Belvedere doesn’t take kindly to age based power imbalances being used to the advantage of walking jean jackets.
49. Dog Blood – David Moody
The second book in the Hater trilogy follows main character and thinking-man’s Hater Danny McCoyne as he searches for his daughter, who has also become a Hater aka not superhuman, not undead, but not interested in anything other than brutally killing or changing over anyone who isn’t currently a Hater.
Along the way there are also threads that the thinking man who generally hated many things is not entirely gone, was not entirely consumed by the Hate and has the possibility of something more moderately hatey… I can’t see any overtones of this book happening in current society today, no sir, I cannot.
Let Belvedere teach you the way. Feel the urge to sneef and chuckle in the face of your enemies wash over you.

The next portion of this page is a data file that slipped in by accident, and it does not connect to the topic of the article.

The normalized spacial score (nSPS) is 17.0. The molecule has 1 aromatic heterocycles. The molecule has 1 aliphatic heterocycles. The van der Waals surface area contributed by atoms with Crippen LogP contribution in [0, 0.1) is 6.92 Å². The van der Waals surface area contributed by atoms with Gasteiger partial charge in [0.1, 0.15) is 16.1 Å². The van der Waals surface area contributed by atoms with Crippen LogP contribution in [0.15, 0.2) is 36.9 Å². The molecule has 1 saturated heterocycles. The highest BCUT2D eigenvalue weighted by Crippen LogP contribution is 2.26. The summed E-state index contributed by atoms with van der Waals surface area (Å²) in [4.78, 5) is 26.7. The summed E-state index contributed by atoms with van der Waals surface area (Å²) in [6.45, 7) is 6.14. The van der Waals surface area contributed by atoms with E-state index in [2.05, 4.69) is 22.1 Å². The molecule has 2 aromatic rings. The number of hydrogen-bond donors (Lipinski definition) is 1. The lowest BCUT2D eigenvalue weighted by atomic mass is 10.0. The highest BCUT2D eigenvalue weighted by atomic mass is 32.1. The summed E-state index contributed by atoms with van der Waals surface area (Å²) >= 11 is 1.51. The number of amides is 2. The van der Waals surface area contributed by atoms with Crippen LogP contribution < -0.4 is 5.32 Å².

31. They Thirst – Robert McCammon
Some of the territory this book covers is familiar- if only listening, and, say, heeding warnings were revered qualities. They’re not in this book and they don’t seem to be in real life either. If only.
Anyway, this is McCammon’s take on the ensemble vampire story, and he chose a large amount of space to work with, which works to his disadvantage. It’s lengthy and wordy and a little flat in a way that reminds me of They Live (They live, they thirst. They’re doing so much!) and it’s not going to show you anything new if you’ve already read any vampire books, or, say, The Stand and Salem’s Lot. It’s one of McCammon’s early novels, and having read the later-written Swan Song first, I can see attempts at what he will achieve with an ensemble cast and a slightly out of the way supervillain. I am inclined to give some points for effort, although certain characters that become important are completely out of left field when they suddenly appear (Ratty…) and others with potential are too flat to invest in because there are so many people to follow (Andy and Solange, in particular). The main aspect that interested me was the Hammer Horror throwback of the castle.